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I have a program that will generate pixel intensity values for png images and often those images must be overwritten with new files of the same name because of some failure with the original resulting text file. The question I have is when I copy a new version of that file do the destination directory do I have to remove the destination file with the same name first or will the destination file be over written?

system ("rm -rf /home/alos/Y2H_images/all$intensity");
system ("cp $intensity /home/alos/Y2H_images/all");

Or will executing the copy command in the perl script automatically overwrite the file? Thanks

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Why are you using system() calls for things that perl can do with a builtin function (unlink) and a standard module (File::Copy)? You just end up sacrificing portability and performance. –  Wooble Jul 28 '11 at 14:10
Hi Wooble, 1 I am new to perl, 2 portability is not an issue as the program that is this used in is not going to be distributed on any other systems because it is only used in house. 3 Performance is not an issue either as we are happy with the programs current performance and these calls have not added much to the run time. However I will start using this method from now on. Thank you Wooble –  Alos Jul 28 '11 at 15:20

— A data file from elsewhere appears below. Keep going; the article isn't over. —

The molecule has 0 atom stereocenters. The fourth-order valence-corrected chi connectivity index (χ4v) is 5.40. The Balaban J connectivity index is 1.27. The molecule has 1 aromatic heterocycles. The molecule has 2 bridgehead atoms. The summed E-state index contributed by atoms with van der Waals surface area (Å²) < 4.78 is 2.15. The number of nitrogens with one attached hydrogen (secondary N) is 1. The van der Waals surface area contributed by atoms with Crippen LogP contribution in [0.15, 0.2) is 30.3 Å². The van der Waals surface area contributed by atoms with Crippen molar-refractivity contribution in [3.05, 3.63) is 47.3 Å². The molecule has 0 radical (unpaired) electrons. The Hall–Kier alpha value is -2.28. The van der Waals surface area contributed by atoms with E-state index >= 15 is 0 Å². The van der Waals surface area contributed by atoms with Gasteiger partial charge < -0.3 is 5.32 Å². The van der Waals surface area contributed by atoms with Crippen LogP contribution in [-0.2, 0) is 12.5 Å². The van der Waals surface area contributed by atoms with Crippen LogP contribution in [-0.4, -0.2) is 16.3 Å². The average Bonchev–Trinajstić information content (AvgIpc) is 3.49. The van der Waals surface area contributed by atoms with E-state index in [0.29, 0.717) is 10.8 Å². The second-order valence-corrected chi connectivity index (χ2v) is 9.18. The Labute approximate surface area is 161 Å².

4 Answers 4

up vote 2 down vote accepted

As was mentioned in the comments, using File::Copy is really the better solution. It will overwrite the destination file (at least on my system).

use File::Copy;
copy $intensity, "/home/alos/Y2H_images/all" or die $!;

If you wish to check if the destination file already exists, that can be done with:

print "File exists: $intensity\n" if -e $intensity;

If you still wish to delete the file before copying it:

unlink "/home/alos/Y2H_images/all$intensity" or die $!;
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Hi thanks for providing help on File::Copy +1 –  Alos Jul 28 '11 at 15:18
@Alos No problem. The documentation is pretty straightforward in the link I provided, if you need more info. –  TLP Jul 28 '11 at 15:23

It's not Perl which executes the command, it's the shell being invoked by Perl with the given string as its argument.

And yes, it's like any normal copy -- it will clobber any existing file of the same name just as if you'd typed it into the shell yourself, and fail on permission errors etc., just as if you'd typed it into the shell yourself.

Furthermore, wildcard expansions and string escaping are shell-specific and must be considered for portability and security reasons.

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thanks for the info +1 –  Alos Jul 28 '11 at 13:56

You can simply copy the new files over, and the old ones will be replaced.

cp allows to control overwrite behavior through the i and n flags; by default, anyway, files are overwritten.

If you want to be safe in the face of specific error conditions, i.e., the destination file cannot be open, you can specify the -f flag:

 system ("cp -f $intensity /home/alos/Y2H_images/all");
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thank you for the help +1 –  Alos Jul 28 '11 at 13:57

If you're calling it in system, it acts just like "real life". Yes.

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thank you for the info +1 –  Alos Jul 28 '11 at 13:58

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